This device was pended on the August 2014 Letter of Acceptances and Returns as the required black and white emblazon was not provided in OSCAR.

There is a step from period practice for the use of charges in annulo not in their default palewise orientation.

West Returns - January LoAR


In Service,
Krysta of Starfall,
Green Crown Pursuivant

SUBMISSONS – March (2015)


Æsa Vthyrmsdottir (RESUB name and device to Laurel)

Important - Sound: sounds like “Uth-eerms-dot-tir”; Language/Culture: Scandinavian Gender: female

Æsa – Lind col. 61 sn. Ása ; <Æsa gridkona> ca. 1388 in Diplomatarium Islandicum

Vthyrmsdottir – VTHRYM- Lind. col. 826-7 sn. <Óþyrmir>. <Bergliot Vþyrms kona> ca. 1300; <Ingimundar Vþyrms s.> 1366-1388; <Jærvndh Vtyrmson> and <Jærvndhæ Vthyrmsyni> (dative) 1483

-DOTTIR in Diplomatarium Norvegicum we find: <Sighridh Þorgiulsdottir> 1431, http://www.dokpro.uio.no/perl/middelalder/diplom_vise_tekst.prl?b=3008&s=n&str=%sdottir; <gwnnor thorfins dottir> 1450, DN http://www.dokpro.uio.no/perl/middelalder/diplom_vise_ tekst.prl?b=17290&s=n&str=%dottir; <Botillir Thorgeirs dottir> 1457, DN http://www.dokpro. uio.no/perl/middelalder/diplom_vise_tekst.prl?b=6989&s=n&str=%dottir. (copies uploaded to OSCAR and included in the Laurel packet)

The name formation [given + patronymic “-dottir” byname] is shown in Appendix A in SENA for Icelandic and in Diplomatarium Norvegicum (above) for Norwegian; the several examples shown serve to establish the –dottir patronymic formation pattern for Norwegian. The name elements are middle Icelandic <Aesa> and middle Norwegian <Vthyrm> and are both from the Scandinavian language group per SENA Appendix C. (Our thanks to ffride wlffsdotter rebe.lucas@gmail.com )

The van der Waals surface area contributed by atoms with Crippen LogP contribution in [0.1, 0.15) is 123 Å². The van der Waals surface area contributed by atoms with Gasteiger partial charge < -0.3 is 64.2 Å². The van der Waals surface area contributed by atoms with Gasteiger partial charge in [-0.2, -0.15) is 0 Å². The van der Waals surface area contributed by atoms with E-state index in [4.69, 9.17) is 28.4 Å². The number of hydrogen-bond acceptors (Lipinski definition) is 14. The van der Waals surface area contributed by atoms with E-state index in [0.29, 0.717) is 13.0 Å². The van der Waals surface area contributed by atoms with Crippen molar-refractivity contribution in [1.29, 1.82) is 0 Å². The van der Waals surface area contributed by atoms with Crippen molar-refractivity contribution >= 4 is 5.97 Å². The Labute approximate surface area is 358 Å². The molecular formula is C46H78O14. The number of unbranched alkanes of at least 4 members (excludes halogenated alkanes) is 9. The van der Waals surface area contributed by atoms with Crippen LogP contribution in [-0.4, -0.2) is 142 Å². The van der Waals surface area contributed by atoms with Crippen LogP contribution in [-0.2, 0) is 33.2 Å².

Azure, three suns Or each carged with a rose gules seeded Or.

Submitter will be advised to “seed” the centers with some detail. We note: Æsa Sturludottir, registered in August of 2014 (via the East): Sable, three suns Or eclipsed gules. We count one DC for field, and one DC for change of type of tertiary.

Annora Underdowne (NEW device, name registered Dec. 2013, West)

Purpure semy of feathers argent, on a sun Or an oak leaf vert.
Submitter’s first choice submission, Purpure, on a sun Or an oak leaf vert, is in conflict with Caerthe, Barony of: Sable, on a sun throughout Or an aspen leaf vert. This is her first alternate, which appears to be clear of conflict.

Bera Eðvarðardóttir (CHANGE of holding name from Bera of the West, registered July 2013)
Important – Meaning “daughter of Edvardr”; Gender: female

Please change to be authentic for: Viking Era Scandinavia

The name submitted on the form is Bera Edvardardottir: